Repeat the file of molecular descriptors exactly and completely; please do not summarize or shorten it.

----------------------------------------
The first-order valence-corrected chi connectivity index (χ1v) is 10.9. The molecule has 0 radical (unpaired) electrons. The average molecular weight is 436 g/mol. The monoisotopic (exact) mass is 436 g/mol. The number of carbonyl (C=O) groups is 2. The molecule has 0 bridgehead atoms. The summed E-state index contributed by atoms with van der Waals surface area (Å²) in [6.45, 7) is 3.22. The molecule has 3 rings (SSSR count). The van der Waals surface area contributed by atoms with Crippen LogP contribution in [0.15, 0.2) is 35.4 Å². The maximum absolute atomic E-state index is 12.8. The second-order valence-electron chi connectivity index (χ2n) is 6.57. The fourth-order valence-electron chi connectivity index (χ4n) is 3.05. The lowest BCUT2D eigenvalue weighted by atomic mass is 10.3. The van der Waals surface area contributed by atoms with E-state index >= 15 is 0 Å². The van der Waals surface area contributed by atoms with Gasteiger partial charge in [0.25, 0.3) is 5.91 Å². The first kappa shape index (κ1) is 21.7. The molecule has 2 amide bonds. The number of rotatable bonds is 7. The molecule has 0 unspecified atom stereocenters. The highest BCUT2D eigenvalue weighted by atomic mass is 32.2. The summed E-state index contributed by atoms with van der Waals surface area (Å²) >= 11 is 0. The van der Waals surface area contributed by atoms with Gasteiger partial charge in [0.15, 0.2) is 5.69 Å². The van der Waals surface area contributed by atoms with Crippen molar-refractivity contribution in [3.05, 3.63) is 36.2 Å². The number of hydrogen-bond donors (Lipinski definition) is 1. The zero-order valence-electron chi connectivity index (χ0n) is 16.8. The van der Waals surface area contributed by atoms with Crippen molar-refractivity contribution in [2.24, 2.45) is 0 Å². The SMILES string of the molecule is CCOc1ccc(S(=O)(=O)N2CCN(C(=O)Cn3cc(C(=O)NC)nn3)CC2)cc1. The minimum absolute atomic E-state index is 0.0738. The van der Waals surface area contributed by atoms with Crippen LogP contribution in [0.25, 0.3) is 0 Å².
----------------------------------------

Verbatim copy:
The first-order valence-corrected chi connectivity index (χ1v) is 10.9. The molecule has 0 radical (unpaired) electrons. The average molecular weight is 436 g/mol. The monoisotopic (exact) mass is 436 g/mol. The number of carbonyl (C=O) groups is 2. The molecule has 0 bridgehead atoms. The summed E-state index contributed by atoms with van der Waals surface area (Å²) in [6.45, 7) is 3.22. The molecule has 3 rings (SSSR count). The van der Waals surface area contributed by atoms with Crippen LogP contribution in [0.15, 0.2) is 35.4 Å². The maximum absolute atomic E-state index is 12.8. The second-order valence-electron chi connectivity index (χ2n) is 6.57. The fourth-order valence-electron chi connectivity index (χ4n) is 3.05. The lowest BCUT2D eigenvalue weighted by atomic mass is 10.3. The van der Waals surface area contributed by atoms with E-state index >= 15 is 0 Å². The van der Waals surface area contributed by atoms with Gasteiger partial charge in [0.25, 0.3) is 5.91 Å². The first kappa shape index (κ1) is 21.7. The molecule has 2 amide bonds. The number of rotatable bonds is 7. The molecule has 0 unspecified atom stereocenters. The highest BCUT2D eigenvalue weighted by atomic mass is 32.2. The summed E-state index contributed by atoms with van der Waals surface area (Å²) >= 11 is 0. The van der Waals surface area contributed by atoms with Gasteiger partial charge in [0.15, 0.2) is 5.69 Å². The van der Waals surface area contributed by atoms with Crippen molar-refractivity contribution in [3.05, 3.63) is 36.2 Å². The number of hydrogen-bond donors (Lipinski definition) is 1. The zero-order valence-electron chi connectivity index (χ0n) is 16.8. The van der Waals surface area contributed by atoms with Crippen molar-refractivity contribution in [2.24, 2.45) is 0 Å². The SMILES string of the molecule is CCOc1ccc(S(=O)(=O)N2CCN(C(=O)Cn3cc(C(=O)NC)nn3)CC2)cc1. The minimum absolute atomic E-state index is 0.0738. The van der Waals surface area contributed by atoms with Crippen LogP contribution in [0.25, 0.3) is 0 Å².